- The Washington Times - Friday, December 10, 2004

Diabetes robbed her of a foot but not her smooth and pungent singing style. Jazz diva Shirley Horn keeps moving, regardless. Tonight, the Washington native is being honored in a special tribute concert at the Kennedy Center’s Eisenhower Theater.

She still smokes and even has had a bout with cancer, but it’s clear her career is in full swing as she talks over the telephone of projects present and future.

Next weekend she will perform onstage in New Jersey with Ahmad Jamal and Oscar Peterson, two of her renowned peers also still active in the music world. In January, she will tour Singapore and Shanghai — her first time in Asia, where she has always wanted to go, she says — and is hoping to stop off in Japan. A nurse accompanies her on her travels, but that doesn’t seem to slow her down.

She has been in Europe of late but hopes to make her performing home in this country a New York City boite called Le Jazz Au Bar, where she expects to record her first live album early next year for Universal.

There aren’t a lot of places locally where she likes to appear, but she “is trying to work in” a stint at Bohemian Caverns on 14th Street in late February.

“D.C. isn’t a big jazz town. We used to be, when every other place was a joint,” she comments in characteristically succinct fashion, the alto voice low and soft in a way that critics have called “smoky” and “cognac-smooth.”

Long ago, beginning as a teenager, she played matinees at a club called the Merry-Land near 14th and L Streets. She also fondly recalls the original Bohemian Caverns and a now-defunct spot called Olivia’s Patio Lounge not far from the Howard Theater.

Last month, the local-vocalist-made-good received the title of jazz master from the National Endowment for the Arts, an annual honor saluting composers, instrumentalists, vocalists and music promoters. The other recipients were guitarist Kenny Burrell, clarinetist-saxophonist Paquito D’Rivera, arranger-composer Slide Hampton, organist Jimmy Smith and impresario George Wein.

“Good company,” Miss Horn notes modestly.

Tonight’s tribute at the 1,200-seat Eisenhower sort of sneaked up on her, she relates. Planning began two years ago, and “it actually started to be a nuisance,” she says, coming in the middle of a home remodeling project and “contracts up the yin-yang.” Among those scheduled to play on her behalf are trumpeter Jeremy Pelt, saxophonist-clarinetist Buck Hill, pianist Kenny Barron and violinist Regina Carter.

Miss Horn will perform as well, seated at the piano for one or two numbers, along with her longtime drummer Steve Williams, pianist George Mesterhazy and bassist Ed Howard. The group is a kind of family, she says: “I’m the mama who bosses them around.”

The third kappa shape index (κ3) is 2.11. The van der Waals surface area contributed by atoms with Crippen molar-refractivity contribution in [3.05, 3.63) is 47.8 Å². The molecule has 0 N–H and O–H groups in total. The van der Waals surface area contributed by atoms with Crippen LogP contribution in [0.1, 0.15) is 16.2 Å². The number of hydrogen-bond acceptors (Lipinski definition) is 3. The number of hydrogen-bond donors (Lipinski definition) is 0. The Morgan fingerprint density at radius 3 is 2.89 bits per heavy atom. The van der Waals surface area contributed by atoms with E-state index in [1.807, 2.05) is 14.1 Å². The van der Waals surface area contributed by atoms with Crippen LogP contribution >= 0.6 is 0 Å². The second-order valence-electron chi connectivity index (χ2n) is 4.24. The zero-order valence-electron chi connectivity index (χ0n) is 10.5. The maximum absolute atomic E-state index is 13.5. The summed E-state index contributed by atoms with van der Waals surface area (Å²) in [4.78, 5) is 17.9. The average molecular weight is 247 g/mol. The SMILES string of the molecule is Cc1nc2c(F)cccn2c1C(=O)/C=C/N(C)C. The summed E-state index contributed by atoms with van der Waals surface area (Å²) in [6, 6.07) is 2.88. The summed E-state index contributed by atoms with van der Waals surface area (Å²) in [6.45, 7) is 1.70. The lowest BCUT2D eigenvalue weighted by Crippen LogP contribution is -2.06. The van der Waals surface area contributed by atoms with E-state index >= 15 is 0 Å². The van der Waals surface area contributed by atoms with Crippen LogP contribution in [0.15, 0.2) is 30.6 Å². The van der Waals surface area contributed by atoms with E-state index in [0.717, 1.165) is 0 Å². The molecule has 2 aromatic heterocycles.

Losing a foot to complications from diabetes a few years ago made it necessary for her to use a prosthesis. The adjustment was difficult and often impossible at the piano because the distance between the top of the pedal and the floor is different on each instrument.

“It’s a pain in the you-know-what, especially in the morning, when you want to go, and you have to put it on,” she says. “I’m beginning to accept it. It’s cool.”

Helping her along toward acceptance was finding someone who developed for her what she calls “this piano-playing foot,” which works fairly well for the sustaining pedal she relies on during a song. At times this year, she has performed in a wheelchair — a big change after five years on a piano bench.

She is 70 and a grandmother but likes to joke, “I’m still in my mid-50s.” Her husband, Shepherd Deering, is retired from his job with the Metro system. They are between houses, going from a family home of 35 years in the Woodridge section of Northeast to the woods of Upper Marlboro. Their daughter Rainy Smith, who does marketing for the U.S. Postal Service, lives 20 minutes away.

Miss Horn’s Washington connections go back a long way, beginning with early studies as a piano prodigy of sorts. She began playing piano at age 4 and started studies in classical composition at Howard University at 12, later winning a scholarship to the Juilliard School, which she had to turn down because she couldn’t afford to live in New York.

The path to stardom was full of stops and starts, with memorable encounters and interventions from such people as Miles Davis, who helped start her career in the 1960s, and Quincy Jones, with whom she recorded several movie soundtracks.

Mr. Davis took her on when she was 25 after hearing her debut album, “Embers and Ashes.” She opened for the trumpeter at the Village Vanguard, and in 1998, she won a Grammy for best jazz vocal for her tribute to Mr. Davis, “I Remember Miles.”

WHAT: A Tribute to Shirley Horn

WHERE: Kennedy Center’s Eisenhower Theater

WHEN: Today, 7:30 p.m.

TICKETS: $50. Available at the box office or by calling Instant Charge 202/476-4600

PHONE: 202/467-4600

WEB SITE: www.kennedy-center.org

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